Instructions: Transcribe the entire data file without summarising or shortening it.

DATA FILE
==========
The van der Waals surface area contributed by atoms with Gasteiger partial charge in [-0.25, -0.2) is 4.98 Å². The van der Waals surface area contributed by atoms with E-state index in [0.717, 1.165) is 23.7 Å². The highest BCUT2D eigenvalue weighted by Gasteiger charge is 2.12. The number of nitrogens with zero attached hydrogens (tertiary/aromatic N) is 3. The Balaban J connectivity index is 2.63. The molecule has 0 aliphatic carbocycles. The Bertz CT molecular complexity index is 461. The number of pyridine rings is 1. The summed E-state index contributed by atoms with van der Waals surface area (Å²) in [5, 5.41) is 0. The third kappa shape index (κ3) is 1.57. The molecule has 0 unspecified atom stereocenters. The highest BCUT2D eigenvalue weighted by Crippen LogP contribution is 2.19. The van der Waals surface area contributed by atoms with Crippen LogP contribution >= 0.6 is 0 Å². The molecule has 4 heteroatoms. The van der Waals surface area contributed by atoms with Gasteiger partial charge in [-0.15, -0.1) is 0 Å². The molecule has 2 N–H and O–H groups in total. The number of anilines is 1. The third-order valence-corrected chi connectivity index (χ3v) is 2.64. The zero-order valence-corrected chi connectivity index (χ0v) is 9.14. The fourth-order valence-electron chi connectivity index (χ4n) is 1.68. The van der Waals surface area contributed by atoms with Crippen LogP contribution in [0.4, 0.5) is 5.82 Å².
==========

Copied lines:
The van der Waals surface area contributed by atoms with Gasteiger partial charge in [-0.25, -0.2) is 4.98 Å². The van der Waals surface area contributed by atoms with E-state index in [0.717, 1.165) is 23.7 Å². The highest BCUT2D eigenvalue weighted by Gasteiger charge is 2.12. The number of nitrogens with zero attached hydrogens (tertiary/aromatic N) is 3. The Balaban J connectivity index is 2.63. The molecule has 0 aliphatic carbocycles. The Bertz CT molecular complexity index is 461. The number of pyridine rings is 1. The summed E-state index contributed by atoms with van der Waals surface area (Å²) in [5, 5.41) is 0. The third kappa shape index (κ3) is 1.57. The molecule has 0 unspecified atom stereocenters. The highest BCUT2D eigenvalue weighted by Crippen LogP contribution is 2.19. The van der Waals surface area contributed by atoms with Crippen LogP contribution >= 0.6 is 0 Å². The molecule has 4 heteroatoms. The van der Waals surface area contributed by atoms with Gasteiger partial charge in [-0.15, -0.1) is 0 Å². The molecule has 2 N–H and O–H groups in total. The number of anilines is 1. The third-order valence-corrected chi connectivity index (χ3v) is 2.64. The zero-order valence-corrected chi connectivity index (χ0v) is 9.14. The fourth-order valence-electron chi connectivity index (χ4n) is 1.68. The van der Waals surface area contributed by atoms with Crippen LogP contribution in [0.4, 0.5) is 5.82 Å².